Recently the Forum Strategy published "Equality, Diversity and Inclusion amongst Academy Trust CEOs", a report which explored the lack of diversity amongst trust CEOs. Amongst other findings the report revealed that an obscene of diversity on academy trust boards can inhibit prospective CEOs from minority backgrounds from applying for leadership roles because they believe there will be implicit biases in recruitment and promotion decisions.
Although the Forum Strategy’s report highlighted significant issues with the status quo, there has been a recent spur for diversity at board level. This was acknowledged by Forum Strategy and we’ve seen it in our programme too. Increasingly academy trusts are coming to the Academy Ambassadors Programme because they’re seeking more diverse board compositions. As the wider call for a fairer and more diverse society becomes ever present, academy trusts are recognising that for too long, too many of their trustees have come from the same backgrounds.
The growing consciousness around diversity at board level is welcome; but if only it were that simple.
Board recruitment should and must be one step in a cultural shift, for all organisations, especially academy trusts. However, recruitment does not have a transformative power unless academy trusts foster inclusivity. If they weren’t doing so before, academy trusts are now starting to measure and track diversity, but owing to time restrictions and knowledge gaps, measuring and quantifying inclusivity remains few and far between.
It is incumbent for all academy trusts to create a collaborative, empathetic and healthy organisational culture. If a trustee does not feel able to contribute to decisions, they have little value to the end goals of the trust.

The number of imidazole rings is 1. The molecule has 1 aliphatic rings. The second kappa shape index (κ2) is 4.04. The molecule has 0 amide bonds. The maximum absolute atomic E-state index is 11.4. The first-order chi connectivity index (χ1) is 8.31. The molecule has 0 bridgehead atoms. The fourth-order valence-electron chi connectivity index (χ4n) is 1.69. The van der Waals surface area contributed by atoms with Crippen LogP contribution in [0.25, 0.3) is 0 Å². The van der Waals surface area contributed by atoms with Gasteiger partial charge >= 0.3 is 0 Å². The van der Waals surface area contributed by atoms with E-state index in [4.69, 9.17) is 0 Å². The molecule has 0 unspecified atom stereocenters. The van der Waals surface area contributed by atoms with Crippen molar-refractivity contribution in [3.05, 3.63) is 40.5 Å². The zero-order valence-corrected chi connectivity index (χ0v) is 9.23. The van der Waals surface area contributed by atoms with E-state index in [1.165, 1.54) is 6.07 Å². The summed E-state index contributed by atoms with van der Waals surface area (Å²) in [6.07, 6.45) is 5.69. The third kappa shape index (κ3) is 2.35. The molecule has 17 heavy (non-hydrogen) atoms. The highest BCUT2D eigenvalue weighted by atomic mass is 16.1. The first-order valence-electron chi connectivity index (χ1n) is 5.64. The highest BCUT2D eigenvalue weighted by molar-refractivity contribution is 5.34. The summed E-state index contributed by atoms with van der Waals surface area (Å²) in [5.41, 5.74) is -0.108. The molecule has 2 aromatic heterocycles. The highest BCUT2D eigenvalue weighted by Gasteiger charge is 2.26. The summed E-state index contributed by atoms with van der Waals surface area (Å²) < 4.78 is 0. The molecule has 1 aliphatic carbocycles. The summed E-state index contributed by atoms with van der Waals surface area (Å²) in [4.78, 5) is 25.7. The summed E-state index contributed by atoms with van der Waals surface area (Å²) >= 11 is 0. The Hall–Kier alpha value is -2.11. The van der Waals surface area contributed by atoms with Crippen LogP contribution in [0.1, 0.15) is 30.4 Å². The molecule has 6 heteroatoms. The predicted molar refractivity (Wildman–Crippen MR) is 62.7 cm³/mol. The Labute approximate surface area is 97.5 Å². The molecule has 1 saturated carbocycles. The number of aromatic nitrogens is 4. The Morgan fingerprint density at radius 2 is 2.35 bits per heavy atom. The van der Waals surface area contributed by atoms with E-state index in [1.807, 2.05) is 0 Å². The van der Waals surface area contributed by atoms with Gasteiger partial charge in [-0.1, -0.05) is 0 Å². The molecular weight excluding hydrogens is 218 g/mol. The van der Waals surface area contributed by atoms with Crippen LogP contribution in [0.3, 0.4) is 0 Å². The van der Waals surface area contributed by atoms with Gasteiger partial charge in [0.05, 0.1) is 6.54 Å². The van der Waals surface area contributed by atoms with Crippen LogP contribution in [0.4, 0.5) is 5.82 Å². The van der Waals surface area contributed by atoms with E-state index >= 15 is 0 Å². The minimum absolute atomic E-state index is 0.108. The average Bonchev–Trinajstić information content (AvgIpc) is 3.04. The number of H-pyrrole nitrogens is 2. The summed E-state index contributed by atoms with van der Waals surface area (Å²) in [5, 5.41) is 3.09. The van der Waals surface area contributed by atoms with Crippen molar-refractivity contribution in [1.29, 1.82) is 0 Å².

We asked one of our corporate partners, Vodafone, for their tips on measuring inclusivity prior to recruitment:
“Organisations need to educate themselves. Trusts can establish programmes to tackle biases and misconceptions for a certain group within society, but this has to be ongoing and there must be reviews of effectiveness.”
To effectively understand inclusivity, it’s essential to capture the attitudes and views of trustees and staff. Actively facilitating open dialogue is the best means to secure an academy trust which is continuously improving. Feedback from these conversations are a simple solution to conduct pulse checks: to test whether there are underlying issues which prevent trustees from contributing to discussions and decisions.
It’s also necessary to understand whether trustees are contributing in ways that suit them. Some trustees may prefer to contribute to decisions through written contributions, rather than the traditional verbal forums. Increasingly, technology is enabling assistive solutions for board collaboration and inclusivity - a wealth of board portal software has been used to help trustees share board materials and conversations.
For the board meeting itself there are also many actions which can be taken to leave all trustees empowered. Rotating the ownership of standing items amongst trustees is a dynamic measure to ensure all trustees feel equally encouraged to participate, and ensure that not one trustee has a monopoly of voice on open matters. Openly offering each individual trustee with an opportunity to contribute to discussion can be a powerful signal that participation amongst all trustees is open and welcome.
Outside of meetings, board level engagement with diversity must also be present across the entirety of the trust. Whistleblowing policies and employee engagement is critical. These measures require qualitative assessment of how communities, pupils and staff experience the academy trust’s culture in practice.
Board meetings are arenas for new discussion to emerge. Active debate amongst individuals should be welcomed. Challenging existing convention is a sign of good governance. The importance of a strong Chair in encouraging the wide sharing and consideration of all views is vital in order to secure a respectful and inclusive culture amongst the board. Every new trustee that an academy trust recruits brings a different energy, and exciting new opportunities as trustees make significant strategic decisions, on behalf and for the benefit of young people within their trust. Academy trusts must harness the potential that come from a new individual at board level. Actively creating an inclusive environment using some of these simple steps can indeed allow board members to derive gratification, meaning and inspiration from their deeply important voluntary work.